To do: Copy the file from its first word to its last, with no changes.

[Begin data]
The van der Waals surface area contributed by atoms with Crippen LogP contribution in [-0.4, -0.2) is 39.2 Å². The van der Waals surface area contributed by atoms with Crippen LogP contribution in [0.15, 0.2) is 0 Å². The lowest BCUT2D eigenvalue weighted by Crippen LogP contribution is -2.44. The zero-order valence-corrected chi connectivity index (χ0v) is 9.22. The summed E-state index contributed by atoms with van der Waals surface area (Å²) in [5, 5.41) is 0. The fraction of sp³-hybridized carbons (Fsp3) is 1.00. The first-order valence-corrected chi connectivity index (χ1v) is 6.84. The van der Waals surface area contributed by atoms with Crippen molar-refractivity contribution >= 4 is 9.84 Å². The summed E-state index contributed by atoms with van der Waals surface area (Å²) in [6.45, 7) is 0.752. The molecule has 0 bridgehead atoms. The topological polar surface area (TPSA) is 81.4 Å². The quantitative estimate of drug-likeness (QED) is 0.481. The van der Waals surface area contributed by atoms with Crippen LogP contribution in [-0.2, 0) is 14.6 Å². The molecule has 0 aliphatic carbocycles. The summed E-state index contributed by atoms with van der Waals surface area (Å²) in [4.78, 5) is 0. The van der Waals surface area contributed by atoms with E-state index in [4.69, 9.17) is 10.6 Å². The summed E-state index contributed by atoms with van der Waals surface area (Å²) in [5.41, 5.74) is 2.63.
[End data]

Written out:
The van der Waals surface area contributed by atoms with Crippen LogP contribution in [-0.4, -0.2) is 39.2 Å². The van der Waals surface area contributed by atoms with Crippen LogP contribution in [0.15, 0.2) is 0 Å². The lowest BCUT2D eigenvalue weighted by Crippen LogP contribution is -2.44. The zero-order valence-corrected chi connectivity index (χ0v) is 9.22. The summed E-state index contributed by atoms with van der Waals surface area (Å²) in [5, 5.41) is 0. The fraction of sp³-hybridized carbons (Fsp3) is 1.00. The first-order valence-corrected chi connectivity index (χ1v) is 6.84. The van der Waals surface area contributed by atoms with Crippen molar-refractivity contribution >= 4 is 9.84 Å². The summed E-state index contributed by atoms with van der Waals surface area (Å²) in [6.45, 7) is 0.752. The molecule has 0 bridgehead atoms. The topological polar surface area (TPSA) is 81.4 Å². The quantitative estimate of drug-likeness (QED) is 0.481. The van der Waals surface area contributed by atoms with Crippen LogP contribution in [-0.2, 0) is 14.6 Å². The molecule has 0 aliphatic carbocycles. The summed E-state index contributed by atoms with van der Waals surface area (Å²) in [4.78, 5) is 0. The van der Waals surface area contributed by atoms with E-state index in [4.69, 9.17) is 10.6 Å². The summed E-state index contributed by atoms with van der Waals surface area (Å²) in [5.41, 5.74) is 2.63.